STV Evening News covered the launch of Lifelines’ new online hub to support Emergency Responders and their mental health.
The piece included interviews with Emergency Responders who shared their own personal experiences and discussed the importance of having a resource like Lifelines, which raises awareness and supports individuals with psychological injury. Gail Topping from the Scottish Ambulance Service said “I’ve heard someone say, you can’t walk through water and not expect to get wet and I think that when you are dealing with human suffering, some of that might seep into our daily lives as well. You need to put your own oxygen mask on first, we don’t have to be heroes all the time. Just educating the public and educating ourselves will enable that lifeline to be thrown to someone who really needs it.”
33 million 999 calls were made in the last year and research shows that those who respond to them are more likely to experience mental ill health than the rest of the population but less likely to seek help. Murdo Henderson from the Scottish Fire and Rescue Service said “You feel like you are completely alone, you feel totally isolated and that is not the case. As soon as you take the brave step to say, ‘I’m struggling here’, people empathise with you. Firefighters tend to be very poor at talking about these things. Lifelines is wonderful and helps remind people it will save lives.”
Reference was made to the call from The Duke of Cambridge, Prince William, to the Lifelines project in May 2020 to offer his support. Ian Thomson from Police Scotland described the Duke’s support of Lifelines as “sensational, brilliant, to be able to listen to the future king talking about the it being the right thing to ask for help.” Ian then went on to discuss his own experience when he was diagnosed with anxiety 13 years ago “this kind of service wasn’t available, I was told not to tell anybody and that was the advice I was given.”
A key objective of Lifelines project is to continue to reduce stigma about mental ill health. There is cause for hope with this as Ian explained, “we are now in a situation where I’m sitting here as a Police Superintendent, so not only have I been promoted to a senior manager but I’m talking on national news about my own mental health.”
In the Scotsman Project Lead Gill Moreton said a key part of the Lifelines project is to raise awareness about the possibility of psychological injury and in doing so reduce stigma about mental ill health. The website is aimed at the all staff working in the emergency services, including those not working in immediate response to incidents.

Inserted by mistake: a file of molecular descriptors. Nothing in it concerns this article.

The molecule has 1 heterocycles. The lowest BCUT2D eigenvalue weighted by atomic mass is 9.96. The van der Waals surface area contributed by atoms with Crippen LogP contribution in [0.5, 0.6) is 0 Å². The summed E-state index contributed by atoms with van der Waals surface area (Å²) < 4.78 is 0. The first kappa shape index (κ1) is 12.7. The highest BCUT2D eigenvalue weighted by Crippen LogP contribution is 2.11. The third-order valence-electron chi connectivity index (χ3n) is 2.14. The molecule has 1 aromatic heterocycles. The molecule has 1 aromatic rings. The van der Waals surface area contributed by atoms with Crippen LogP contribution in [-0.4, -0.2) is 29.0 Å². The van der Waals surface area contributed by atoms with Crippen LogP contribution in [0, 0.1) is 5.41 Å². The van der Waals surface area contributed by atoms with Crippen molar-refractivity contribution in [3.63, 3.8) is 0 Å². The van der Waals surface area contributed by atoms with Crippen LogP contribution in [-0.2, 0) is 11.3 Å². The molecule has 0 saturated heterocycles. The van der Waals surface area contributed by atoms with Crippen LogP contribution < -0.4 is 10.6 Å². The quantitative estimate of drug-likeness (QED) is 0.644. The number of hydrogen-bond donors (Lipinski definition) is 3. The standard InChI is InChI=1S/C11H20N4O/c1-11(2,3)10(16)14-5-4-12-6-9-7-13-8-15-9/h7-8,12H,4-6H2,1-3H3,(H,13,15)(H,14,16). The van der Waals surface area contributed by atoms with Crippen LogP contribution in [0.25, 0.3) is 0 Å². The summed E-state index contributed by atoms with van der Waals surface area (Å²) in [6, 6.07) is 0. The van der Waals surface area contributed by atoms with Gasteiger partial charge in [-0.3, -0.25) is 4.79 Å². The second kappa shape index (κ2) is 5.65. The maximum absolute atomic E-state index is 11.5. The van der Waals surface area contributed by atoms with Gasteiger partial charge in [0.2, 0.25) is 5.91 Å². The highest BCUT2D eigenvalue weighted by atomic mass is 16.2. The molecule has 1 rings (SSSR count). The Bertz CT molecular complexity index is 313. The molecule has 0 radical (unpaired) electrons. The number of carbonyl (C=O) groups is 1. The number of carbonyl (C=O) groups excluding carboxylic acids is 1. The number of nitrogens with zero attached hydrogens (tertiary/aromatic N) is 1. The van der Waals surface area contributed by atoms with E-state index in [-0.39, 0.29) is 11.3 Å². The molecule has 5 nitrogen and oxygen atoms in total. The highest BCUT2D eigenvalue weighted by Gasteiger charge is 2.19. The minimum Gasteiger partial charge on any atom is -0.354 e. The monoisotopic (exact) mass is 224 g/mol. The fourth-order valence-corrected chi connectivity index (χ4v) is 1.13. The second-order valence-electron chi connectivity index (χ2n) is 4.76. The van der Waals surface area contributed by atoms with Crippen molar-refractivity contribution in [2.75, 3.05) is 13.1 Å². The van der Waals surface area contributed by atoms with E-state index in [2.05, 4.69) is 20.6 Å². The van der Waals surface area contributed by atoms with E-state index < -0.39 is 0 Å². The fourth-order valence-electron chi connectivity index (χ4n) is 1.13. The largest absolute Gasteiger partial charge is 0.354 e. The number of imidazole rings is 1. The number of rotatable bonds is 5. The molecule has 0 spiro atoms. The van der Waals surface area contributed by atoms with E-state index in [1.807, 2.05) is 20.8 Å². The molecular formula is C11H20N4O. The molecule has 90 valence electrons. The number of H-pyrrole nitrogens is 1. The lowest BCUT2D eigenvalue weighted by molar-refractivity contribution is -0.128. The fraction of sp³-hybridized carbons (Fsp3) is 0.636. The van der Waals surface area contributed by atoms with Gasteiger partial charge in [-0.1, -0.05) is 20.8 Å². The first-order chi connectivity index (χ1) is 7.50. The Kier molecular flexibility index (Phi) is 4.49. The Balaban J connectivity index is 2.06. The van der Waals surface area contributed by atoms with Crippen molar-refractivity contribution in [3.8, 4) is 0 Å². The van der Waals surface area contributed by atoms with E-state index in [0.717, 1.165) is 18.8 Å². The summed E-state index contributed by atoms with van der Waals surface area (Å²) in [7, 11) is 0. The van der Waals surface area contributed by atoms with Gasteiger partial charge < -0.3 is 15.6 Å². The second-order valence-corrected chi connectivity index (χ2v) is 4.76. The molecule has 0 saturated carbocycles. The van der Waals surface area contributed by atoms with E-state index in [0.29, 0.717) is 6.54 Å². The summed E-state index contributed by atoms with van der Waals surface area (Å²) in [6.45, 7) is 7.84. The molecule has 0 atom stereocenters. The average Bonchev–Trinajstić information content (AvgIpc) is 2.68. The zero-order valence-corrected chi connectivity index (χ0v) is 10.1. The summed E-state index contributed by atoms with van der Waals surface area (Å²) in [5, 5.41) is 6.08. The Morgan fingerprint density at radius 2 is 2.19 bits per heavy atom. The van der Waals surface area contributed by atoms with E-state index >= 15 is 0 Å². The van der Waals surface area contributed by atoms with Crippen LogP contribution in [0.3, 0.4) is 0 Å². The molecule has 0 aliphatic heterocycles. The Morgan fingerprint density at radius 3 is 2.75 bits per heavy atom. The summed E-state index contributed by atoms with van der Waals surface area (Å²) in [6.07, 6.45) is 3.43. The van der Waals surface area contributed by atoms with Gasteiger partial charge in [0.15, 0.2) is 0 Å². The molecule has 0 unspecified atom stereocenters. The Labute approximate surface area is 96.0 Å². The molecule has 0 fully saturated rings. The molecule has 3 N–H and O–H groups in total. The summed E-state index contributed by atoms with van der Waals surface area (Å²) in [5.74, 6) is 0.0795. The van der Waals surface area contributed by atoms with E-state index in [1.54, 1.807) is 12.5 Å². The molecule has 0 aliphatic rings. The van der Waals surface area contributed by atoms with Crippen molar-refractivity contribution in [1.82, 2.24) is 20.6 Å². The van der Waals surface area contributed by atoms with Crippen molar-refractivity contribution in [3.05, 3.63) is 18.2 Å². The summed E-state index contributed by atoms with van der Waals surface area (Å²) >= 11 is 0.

In the same article, John Millar of SFRS said "It’s about using all the tools available to us as a service to try and protect the 8,000 people who work for us. It's ok not to be ok, it’s ok to take a step forward, put your hand up, and say ‘I need a wee bit of help here’”.
The feedback on social media was very positive with great tweets from across the emergency responder community….
Chief Fire Officer Martin Blunden tweeted:
"A fabulous resource for first responders in Scotland. Advice on staying well, wellbeing support, guidance & inspiration. Thank you to all who have helped achieve this"
Edinburgh police tweeted
"We welcome the launch of the new website offering service-specific mental health & wellbeing advice to our emergency services & volunteer responders & their families.
“I've had a good look at your website. Wow. So much valuable information on there. And really well laid out, the short videos are an excellent way to get the message across. Thank you!” Scene Examiner with Scottish Police Authority
“This is a fantastic resource for the emergency services family”
“A brilliant library of information and lived experience. Our 999 family needs this”
“I think it’s great, the design and layout is easy on the eyes and simple to follow and not information overload. You can also get lost in a deep dive as it’s very informative and thorough. I have also passed it on to my wife, specifically the family member or friend section as it explains some of the reasons why I am the way I am with the family (in a safety conscious way!) and how I try and cope with the job in a better way than I could ever try and articulate. Also loved the playlist, books and films etc.”
“An absolutely fantastic resource which will undoubtedly help many people”
"This is a fantastic partnership initiative between the blue light services. So much is asked of our frontline workers who give their all everyday, it’s only right that support is there for them when the going gets tough. Thank you"
“Such an important development. Excellent resource. Emergency responders are literally a Lifeline - this helps look after them and the impact of the work.”
"We ask so much of our emergency services so we must provide the best mental health and wellbeing support. This is a fantastic new resource and will be a lifeline for many."
The Fire Fighters Charity tweeted and released a press statement to say they are proud to b an initiative that brings together a range of tools and resources to help support the mental health of current and retired emergency responders, as well as information for responders’ family and friends.